DAVE GONG | The Journal Gazette
Welcome to the “next chapter” of my life… being a voice and an advocate for #mentalhealthawarenessandsuicideprevention, especially pertaining to our younger generation of students and student-athletes.
Getting men to speak up and reach out for help and assistance is one of my passions. Us men need to not suffer in silence or drown our sorrows in alcohol, hang out at bars and strip joints, or get involved with drug use.
Having gone through a recent bout of #depression and #suicidalthoughts myself, I realize now, that I can make a huge difference in the lives of so many by sharing my story, and by sharing various resources I come across as I work in this space. #http://bit.ly/JamesMentalHealthArticle
In Lorenzo Lewis’ eyes, barber shops are important resources when trying to raise community awareness about #mentalhealth.
“Barbers are naturally already leaders,” Lewis said. “Everybody, whether you’re somebody that’s homeless or a school principal, everyone knows the local barbers.”
Barber shops, Lewis said, are places where people naturally congregate and discuss anything from politics to sports to relationships. #Mentalhealth can be a part of those conversations and help reduce the #stigma that surrounds #mentalhealthissues.
Lewis, who founded The Confess Project, hosted discussions Saturday at Precision Cuts Barber Shop, 7504 S. Anthony Blvd., and 2K Tight Barber Shop, 3230 S. Clinton Stt. The events were sponsored via a partnership between Purdue Fort Wayne’s Behavioral Health and Family Studies Institute, Parkview Behavioral Health, the Indiana Division of Mental Health and Addiction, Stop Suicide of Northeast Indiana and Fort Wayne Girlz Rock.
#TheConfessProject is an initiative that confronts the perceived shame of #mentalhealth problems by #men of color. Lewis, during his presentations, encourages people to confess to their issues and begin working toward better living. Lewis was born in jail to an incarcerated mother and struggled with #depression, #anxiety and anger throughout his youth.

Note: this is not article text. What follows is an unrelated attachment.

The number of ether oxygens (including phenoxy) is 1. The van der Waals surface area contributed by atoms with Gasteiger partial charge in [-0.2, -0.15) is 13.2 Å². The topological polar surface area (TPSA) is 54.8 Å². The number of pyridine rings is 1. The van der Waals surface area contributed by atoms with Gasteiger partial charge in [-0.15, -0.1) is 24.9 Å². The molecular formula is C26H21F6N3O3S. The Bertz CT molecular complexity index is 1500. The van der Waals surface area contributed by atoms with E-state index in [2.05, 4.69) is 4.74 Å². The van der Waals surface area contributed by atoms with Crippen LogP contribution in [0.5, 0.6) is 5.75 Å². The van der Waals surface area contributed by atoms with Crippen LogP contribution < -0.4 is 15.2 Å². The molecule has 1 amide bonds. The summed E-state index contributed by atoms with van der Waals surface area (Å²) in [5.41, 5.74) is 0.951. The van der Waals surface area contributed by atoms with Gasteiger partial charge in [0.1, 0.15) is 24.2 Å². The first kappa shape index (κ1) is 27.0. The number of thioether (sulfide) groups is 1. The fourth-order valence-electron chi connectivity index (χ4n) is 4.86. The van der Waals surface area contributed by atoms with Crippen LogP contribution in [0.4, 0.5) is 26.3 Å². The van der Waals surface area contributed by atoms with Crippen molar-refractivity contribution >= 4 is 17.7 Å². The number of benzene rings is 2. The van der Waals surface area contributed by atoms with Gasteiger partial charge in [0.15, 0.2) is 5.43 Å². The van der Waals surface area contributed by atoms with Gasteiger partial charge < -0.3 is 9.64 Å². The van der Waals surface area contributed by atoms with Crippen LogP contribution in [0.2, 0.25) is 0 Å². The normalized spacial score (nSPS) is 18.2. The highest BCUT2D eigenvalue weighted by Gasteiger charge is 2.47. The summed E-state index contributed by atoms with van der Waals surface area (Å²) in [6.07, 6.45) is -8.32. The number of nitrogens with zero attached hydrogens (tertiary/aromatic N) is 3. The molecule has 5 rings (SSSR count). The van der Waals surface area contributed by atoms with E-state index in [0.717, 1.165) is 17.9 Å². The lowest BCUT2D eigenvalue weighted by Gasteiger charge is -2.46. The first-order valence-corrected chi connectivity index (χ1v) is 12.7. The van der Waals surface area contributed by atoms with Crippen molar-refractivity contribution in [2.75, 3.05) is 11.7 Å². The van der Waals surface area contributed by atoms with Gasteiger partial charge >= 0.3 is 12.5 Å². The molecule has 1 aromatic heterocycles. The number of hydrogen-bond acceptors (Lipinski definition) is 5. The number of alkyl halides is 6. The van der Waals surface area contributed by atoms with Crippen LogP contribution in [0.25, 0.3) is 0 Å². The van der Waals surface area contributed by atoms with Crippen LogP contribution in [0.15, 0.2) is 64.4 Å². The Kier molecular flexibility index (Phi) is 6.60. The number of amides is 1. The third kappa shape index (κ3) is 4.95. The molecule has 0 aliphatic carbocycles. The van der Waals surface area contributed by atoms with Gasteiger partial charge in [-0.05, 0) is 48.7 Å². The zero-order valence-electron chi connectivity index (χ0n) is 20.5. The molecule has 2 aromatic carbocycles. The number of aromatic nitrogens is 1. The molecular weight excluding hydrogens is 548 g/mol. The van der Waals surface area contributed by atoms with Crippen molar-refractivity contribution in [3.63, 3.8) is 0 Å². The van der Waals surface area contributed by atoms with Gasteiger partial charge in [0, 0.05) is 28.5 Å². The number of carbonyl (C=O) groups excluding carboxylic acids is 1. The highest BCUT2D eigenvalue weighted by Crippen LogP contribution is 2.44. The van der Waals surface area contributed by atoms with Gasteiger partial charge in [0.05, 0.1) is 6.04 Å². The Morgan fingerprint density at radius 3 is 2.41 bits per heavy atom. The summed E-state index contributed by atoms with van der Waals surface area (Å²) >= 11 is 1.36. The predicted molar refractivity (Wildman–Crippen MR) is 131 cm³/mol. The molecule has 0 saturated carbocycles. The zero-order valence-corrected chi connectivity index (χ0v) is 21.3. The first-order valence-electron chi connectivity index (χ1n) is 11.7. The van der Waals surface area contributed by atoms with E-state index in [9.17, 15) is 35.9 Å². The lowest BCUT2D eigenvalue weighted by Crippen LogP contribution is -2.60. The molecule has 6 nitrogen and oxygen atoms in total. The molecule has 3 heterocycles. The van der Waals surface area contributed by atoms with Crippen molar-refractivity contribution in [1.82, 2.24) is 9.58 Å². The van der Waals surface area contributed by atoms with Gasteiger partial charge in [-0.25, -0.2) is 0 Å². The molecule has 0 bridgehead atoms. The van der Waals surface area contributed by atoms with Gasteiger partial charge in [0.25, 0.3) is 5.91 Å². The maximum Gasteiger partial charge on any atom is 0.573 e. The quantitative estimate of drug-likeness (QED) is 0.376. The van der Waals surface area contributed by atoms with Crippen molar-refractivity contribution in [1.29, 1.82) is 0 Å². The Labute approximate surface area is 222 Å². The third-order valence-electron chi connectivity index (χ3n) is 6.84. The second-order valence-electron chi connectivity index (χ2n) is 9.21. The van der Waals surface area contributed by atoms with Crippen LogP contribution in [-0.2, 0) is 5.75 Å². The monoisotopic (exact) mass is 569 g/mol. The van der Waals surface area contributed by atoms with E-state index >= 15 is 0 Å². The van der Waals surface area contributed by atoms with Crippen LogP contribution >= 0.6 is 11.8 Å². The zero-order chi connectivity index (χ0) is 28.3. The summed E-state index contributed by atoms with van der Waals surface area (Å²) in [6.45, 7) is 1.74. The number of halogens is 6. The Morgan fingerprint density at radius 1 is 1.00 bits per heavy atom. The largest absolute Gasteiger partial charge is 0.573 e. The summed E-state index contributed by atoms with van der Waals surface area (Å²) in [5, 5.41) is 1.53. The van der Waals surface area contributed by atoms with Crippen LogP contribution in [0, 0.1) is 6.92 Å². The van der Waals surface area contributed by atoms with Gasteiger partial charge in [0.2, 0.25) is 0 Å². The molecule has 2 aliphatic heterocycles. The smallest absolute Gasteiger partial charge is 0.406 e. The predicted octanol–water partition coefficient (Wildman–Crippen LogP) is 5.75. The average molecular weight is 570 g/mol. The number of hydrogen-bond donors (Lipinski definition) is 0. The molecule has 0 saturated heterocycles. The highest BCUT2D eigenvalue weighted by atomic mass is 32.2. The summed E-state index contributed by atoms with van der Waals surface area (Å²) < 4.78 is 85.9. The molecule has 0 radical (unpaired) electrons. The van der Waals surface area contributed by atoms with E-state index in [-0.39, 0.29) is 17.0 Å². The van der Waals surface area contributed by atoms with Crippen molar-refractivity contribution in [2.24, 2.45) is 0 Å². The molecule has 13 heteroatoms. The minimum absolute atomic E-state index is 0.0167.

On Saturday, Lewis said the Fort Wayne events were a big deal for himself and The Confess Project.
“It was an awesome opportunity to come here and ignite strategy, have organic and authentic conversations with community members and talk about how we can utilize some of these efforts to see our communities thrive more socially, economically and be more healthy overall,” he said.
Alice Jordan-Miles, director of PFW’s Behavioral Health and Family Studies Institute, said it’s important to remove the #stigma around #mentalhealth, something Lewis’ organization strives to do. Too many people, especially #men, Jordan-Miles said, suffer in silence.
“I believe that the #stigma around #mentalhealth really prevents people from getting help,” she said. “They’re either made fun of or considered less than or weak. Especially in the minority community, we’ve always had to be strong.”
Communities need to begin encouraging people – especially #men – to acknowledge their #mentalhealth, Jordan-Miles said.
“The culture has to change around #mentalhealth,” she said.
Lewis continues his Fort Wayne tour today from 10 a.m. to noon at Come as You Are Community Church.